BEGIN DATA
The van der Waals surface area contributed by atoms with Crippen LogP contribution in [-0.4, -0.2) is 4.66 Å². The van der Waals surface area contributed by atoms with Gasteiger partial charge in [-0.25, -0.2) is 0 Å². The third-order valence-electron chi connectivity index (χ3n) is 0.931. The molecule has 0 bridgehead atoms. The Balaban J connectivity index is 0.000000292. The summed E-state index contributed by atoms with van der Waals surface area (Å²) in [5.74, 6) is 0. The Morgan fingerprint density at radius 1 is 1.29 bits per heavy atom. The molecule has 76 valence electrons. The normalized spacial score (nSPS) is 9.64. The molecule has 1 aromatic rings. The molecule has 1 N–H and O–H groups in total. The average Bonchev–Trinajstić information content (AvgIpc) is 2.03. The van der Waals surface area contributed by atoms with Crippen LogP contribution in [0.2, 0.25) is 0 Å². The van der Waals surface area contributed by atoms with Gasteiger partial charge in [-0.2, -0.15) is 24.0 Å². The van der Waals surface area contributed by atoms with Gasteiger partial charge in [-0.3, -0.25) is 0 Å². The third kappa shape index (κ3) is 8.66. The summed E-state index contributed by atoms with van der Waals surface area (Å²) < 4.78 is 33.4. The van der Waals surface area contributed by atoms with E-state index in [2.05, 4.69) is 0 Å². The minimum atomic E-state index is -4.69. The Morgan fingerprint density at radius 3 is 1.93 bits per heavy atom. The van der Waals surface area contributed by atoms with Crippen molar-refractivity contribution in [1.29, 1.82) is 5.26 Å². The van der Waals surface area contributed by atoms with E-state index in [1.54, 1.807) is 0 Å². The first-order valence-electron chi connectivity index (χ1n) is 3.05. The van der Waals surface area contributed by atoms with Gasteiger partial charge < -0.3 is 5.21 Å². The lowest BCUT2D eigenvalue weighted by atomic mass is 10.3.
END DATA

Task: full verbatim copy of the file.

The van der Waals surface area contributed by atoms with Crippen LogP contribution in [-0.4, -0.2) is 4.66 Å². The van der Waals surface area contributed by atoms with Gasteiger partial charge in [-0.25, -0.2) is 0 Å². The third-order valence-electron chi connectivity index (χ3n) is 0.931. The molecule has 0 bridgehead atoms. The Balaban J connectivity index is 0.000000292. The summed E-state index contributed by atoms with van der Waals surface area (Å²) in [5.74, 6) is 0. The Morgan fingerprint density at radius 1 is 1.29 bits per heavy atom. The molecule has 76 valence electrons. The normalized spacial score (nSPS) is 9.64. The molecule has 1 aromatic rings. The molecule has 1 N–H and O–H groups in total. The average Bonchev–Trinajstić information content (AvgIpc) is 2.03. The van der Waals surface area contributed by atoms with Crippen LogP contribution in [0.2, 0.25) is 0 Å². The van der Waals surface area contributed by atoms with Gasteiger partial charge in [-0.2, -0.15) is 24.0 Å². The van der Waals surface area contributed by atoms with Gasteiger partial charge in [-0.3, -0.25) is 0 Å². The third kappa shape index (κ3) is 8.66. The summed E-state index contributed by atoms with van der Waals surface area (Å²) < 4.78 is 33.4. The van der Waals surface area contributed by atoms with E-state index in [2.05, 4.69) is 0 Å². The minimum atomic E-state index is -4.69. The Morgan fingerprint density at radius 3 is 1.93 bits per heavy atom. The van der Waals surface area contributed by atoms with Crippen molar-refractivity contribution in [1.29, 1.82) is 5.26 Å². The van der Waals surface area contributed by atoms with E-state index in [1.54, 1.807) is 0 Å². The first-order valence-electron chi connectivity index (χ1n) is 3.05. The van der Waals surface area contributed by atoms with Gasteiger partial charge < -0.3 is 5.21 Å². The lowest BCUT2D eigenvalue weighted by atomic mass is 10.3.